Grants and labour occupy a significant time for today’s young farmer. Whether its getting your head around just what you can apply for our what you are eligible for to managing your time on the farm. I'ts part and parcel of our daily farming life now and we must be remember to encorporate them into our faming lives.
Last week we covered capital and land and found that these major issues have access problems for us young farmers but that there are ways around them. You can take a read of the last weeks article here.
This week we turn our attention to labour first:
Lets face it the majority of young farmers don’t have access to extra labour or hired labour. For the majority of us its then about managing our time efficiently and making sure we allocate enough time to everything.
Its helpful to create a timetable of the regular work that has to be done on a daily, weekly and monthly basis and if you have help perhaps from a neighbour, parent or friend factor that in too.
For example a winter timetable can take into account hours spent at;
Mucking out houses, scraping slats
Preparing feed or bales (this may be done on the tractor but it all takes time)
Feed ration mixing
For those in dairy
How long are you spending milking and cleaning out?
Its a twice perhaps three times daily chore so is there any time saving methods you can enact?
Medicine and dosing
We can put this in the monthly work diary. In wnter there is more labour with medicine such as administering of fluke and worm doses etc. You can be sure that for the next few months there may well be one day set aside for this, factor it in and figure out if you will need additional help for it.
It’s now winter but you can always be planning. Take soil samples, see what grounds performed well for you and revisit pastures that didn’t.
For animals that might still be out remember that everyday they are out is costing you spring grazing time. Land needs time to rest.
For those in dairy its a well known area but keep on top of things and it will make for long term easier grazing.
All of these tasks can be added into a timetable with allocated time. It may seem laborious now but you can identify on paper what is eating into your day and what if any area could be made mroe time efficient.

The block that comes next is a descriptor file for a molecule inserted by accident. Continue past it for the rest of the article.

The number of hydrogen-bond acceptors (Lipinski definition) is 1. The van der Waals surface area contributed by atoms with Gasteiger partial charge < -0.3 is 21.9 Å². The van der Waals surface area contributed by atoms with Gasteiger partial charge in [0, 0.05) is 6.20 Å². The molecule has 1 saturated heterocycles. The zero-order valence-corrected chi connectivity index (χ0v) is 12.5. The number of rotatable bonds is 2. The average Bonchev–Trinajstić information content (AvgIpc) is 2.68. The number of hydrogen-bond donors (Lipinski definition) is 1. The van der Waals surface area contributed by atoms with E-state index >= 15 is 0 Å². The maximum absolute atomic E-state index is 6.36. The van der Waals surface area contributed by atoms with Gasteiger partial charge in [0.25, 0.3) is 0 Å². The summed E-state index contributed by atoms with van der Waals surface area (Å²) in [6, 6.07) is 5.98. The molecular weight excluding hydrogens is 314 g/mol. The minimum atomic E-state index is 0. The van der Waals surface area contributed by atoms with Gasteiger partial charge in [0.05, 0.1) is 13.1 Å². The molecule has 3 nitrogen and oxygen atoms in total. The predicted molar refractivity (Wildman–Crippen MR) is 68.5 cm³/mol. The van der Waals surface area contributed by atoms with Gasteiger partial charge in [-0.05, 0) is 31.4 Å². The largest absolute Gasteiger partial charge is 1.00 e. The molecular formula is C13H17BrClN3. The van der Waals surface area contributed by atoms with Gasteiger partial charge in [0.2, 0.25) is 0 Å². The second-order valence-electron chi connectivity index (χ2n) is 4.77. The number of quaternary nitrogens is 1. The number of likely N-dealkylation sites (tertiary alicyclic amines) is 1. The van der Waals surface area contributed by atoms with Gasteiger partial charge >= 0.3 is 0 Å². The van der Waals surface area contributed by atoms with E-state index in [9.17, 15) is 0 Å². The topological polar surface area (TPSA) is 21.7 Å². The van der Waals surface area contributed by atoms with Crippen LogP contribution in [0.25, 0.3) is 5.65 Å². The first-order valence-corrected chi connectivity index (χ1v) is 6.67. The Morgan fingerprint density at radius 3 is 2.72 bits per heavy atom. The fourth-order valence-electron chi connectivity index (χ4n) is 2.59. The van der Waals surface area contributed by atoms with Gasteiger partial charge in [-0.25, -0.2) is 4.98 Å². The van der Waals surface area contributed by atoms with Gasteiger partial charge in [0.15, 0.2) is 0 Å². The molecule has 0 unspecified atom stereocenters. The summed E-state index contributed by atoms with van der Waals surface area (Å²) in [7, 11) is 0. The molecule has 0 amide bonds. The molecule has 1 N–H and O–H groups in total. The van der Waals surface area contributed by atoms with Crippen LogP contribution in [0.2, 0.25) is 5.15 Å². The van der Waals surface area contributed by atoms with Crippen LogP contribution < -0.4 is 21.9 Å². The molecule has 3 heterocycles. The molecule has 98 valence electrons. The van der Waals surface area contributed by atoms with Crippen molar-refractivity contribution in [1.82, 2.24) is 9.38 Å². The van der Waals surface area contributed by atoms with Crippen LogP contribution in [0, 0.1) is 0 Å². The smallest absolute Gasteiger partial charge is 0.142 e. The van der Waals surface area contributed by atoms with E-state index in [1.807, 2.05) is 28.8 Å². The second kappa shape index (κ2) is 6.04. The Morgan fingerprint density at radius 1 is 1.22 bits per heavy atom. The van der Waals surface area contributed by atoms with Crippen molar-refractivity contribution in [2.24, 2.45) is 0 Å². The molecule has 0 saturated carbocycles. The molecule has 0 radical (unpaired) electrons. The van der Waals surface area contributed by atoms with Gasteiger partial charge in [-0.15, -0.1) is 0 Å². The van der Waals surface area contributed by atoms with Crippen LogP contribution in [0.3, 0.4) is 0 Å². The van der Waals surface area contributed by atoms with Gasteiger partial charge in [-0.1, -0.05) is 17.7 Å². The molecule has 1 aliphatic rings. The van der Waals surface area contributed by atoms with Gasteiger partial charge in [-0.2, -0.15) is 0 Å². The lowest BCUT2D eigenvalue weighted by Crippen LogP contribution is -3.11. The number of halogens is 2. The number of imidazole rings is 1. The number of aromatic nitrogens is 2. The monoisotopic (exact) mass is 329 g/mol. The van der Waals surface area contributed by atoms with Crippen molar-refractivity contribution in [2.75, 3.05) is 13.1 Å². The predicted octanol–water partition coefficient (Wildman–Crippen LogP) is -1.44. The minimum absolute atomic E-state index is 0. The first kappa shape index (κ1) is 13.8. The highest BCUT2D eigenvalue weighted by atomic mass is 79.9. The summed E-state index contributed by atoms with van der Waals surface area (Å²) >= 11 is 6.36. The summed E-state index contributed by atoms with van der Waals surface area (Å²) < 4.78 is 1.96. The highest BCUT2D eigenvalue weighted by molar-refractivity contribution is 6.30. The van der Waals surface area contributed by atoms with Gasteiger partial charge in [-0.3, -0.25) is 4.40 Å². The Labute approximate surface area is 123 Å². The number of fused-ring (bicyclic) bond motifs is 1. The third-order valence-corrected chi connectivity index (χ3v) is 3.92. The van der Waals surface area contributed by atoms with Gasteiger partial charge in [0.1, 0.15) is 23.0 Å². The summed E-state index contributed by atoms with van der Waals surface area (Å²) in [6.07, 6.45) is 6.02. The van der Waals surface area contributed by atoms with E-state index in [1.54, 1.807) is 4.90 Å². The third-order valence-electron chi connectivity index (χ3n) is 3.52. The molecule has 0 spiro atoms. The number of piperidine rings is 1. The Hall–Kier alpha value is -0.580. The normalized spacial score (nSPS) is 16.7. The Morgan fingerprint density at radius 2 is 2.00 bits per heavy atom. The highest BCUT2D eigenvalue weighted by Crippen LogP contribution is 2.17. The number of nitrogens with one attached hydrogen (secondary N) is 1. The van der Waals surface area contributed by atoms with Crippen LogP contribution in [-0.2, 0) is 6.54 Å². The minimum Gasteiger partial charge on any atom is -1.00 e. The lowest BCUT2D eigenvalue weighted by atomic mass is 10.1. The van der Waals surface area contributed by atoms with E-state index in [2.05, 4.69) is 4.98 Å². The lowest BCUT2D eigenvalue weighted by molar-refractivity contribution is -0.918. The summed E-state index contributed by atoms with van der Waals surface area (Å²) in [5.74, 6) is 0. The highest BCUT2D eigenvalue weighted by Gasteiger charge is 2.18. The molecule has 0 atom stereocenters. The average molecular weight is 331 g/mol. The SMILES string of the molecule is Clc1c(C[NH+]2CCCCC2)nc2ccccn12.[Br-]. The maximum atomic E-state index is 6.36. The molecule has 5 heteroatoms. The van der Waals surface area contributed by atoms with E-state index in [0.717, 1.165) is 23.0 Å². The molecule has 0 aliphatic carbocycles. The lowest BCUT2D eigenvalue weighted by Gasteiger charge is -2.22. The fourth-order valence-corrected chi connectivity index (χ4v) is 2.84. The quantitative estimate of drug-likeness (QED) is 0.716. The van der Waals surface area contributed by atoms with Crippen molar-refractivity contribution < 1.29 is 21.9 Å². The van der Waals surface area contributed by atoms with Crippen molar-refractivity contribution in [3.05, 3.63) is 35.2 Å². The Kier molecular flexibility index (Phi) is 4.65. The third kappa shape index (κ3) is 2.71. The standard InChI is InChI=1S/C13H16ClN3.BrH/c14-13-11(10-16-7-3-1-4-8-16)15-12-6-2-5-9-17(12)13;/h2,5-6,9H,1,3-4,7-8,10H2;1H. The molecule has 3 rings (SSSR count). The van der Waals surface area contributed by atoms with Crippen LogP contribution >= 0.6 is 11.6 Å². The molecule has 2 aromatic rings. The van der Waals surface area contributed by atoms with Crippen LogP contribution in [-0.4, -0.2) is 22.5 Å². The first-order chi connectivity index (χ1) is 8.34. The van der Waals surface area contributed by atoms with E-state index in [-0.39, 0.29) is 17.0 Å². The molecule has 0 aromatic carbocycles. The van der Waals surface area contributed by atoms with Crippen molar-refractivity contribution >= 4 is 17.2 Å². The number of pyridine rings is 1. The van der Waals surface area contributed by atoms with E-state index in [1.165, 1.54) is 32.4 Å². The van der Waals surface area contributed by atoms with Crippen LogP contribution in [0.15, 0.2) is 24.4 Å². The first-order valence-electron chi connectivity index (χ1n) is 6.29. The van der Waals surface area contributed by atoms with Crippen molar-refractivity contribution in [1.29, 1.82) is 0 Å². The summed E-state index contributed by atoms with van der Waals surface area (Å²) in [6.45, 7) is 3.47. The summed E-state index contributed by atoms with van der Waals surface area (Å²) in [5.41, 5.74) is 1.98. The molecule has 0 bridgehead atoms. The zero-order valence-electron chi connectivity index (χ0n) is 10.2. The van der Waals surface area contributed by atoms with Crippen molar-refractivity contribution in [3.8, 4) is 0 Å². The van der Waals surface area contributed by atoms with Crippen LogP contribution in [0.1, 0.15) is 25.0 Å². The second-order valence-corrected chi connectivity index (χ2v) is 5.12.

If you do have additional labour you are not in plain sailing territory either because now you have to manage people as well as livestock. Familiarise yourself with some basic accounting and tax keeping. Every employee has to be paid an average wage sometimes more, whether they are paid weekly or monthly you need to also ensure that you have enough cash flow to pay employees, yourself and run the day to day farm expenses.
When paying employees you will be an employer and subject to tax etc. For more information on this its good to take the time and talk with an accountant.
This is the big one. There’s a lot of grants out there but how many are you eligible for and where do you go to find out about them all?
We’ve complied a small list of just some of the grants you can apply for. We don’t however claim that this is a definitive list of grants. Our friends at Macra helped us complied this one.
Some Incentives for Young Farmers
Young Farmer Scheme
TAMS (which covers a whole array of scheme including Animal welfare, safety and nutrient storage scheme, dairy equipment scheme and the Organic capital investment scheme for young farmers)
Collaborative Farming Grant
Succession Farm Partnership Scheme
Farming the grants as its sometimes known is a timely and difficult process, there are many ins and out s to each scheme and you may well not be eligible for everyone of them. Applying for grants is often best done with an agricultural advisor they will know what you can apply for and its there job to ensure you get these grants. After all that’s why you hire them !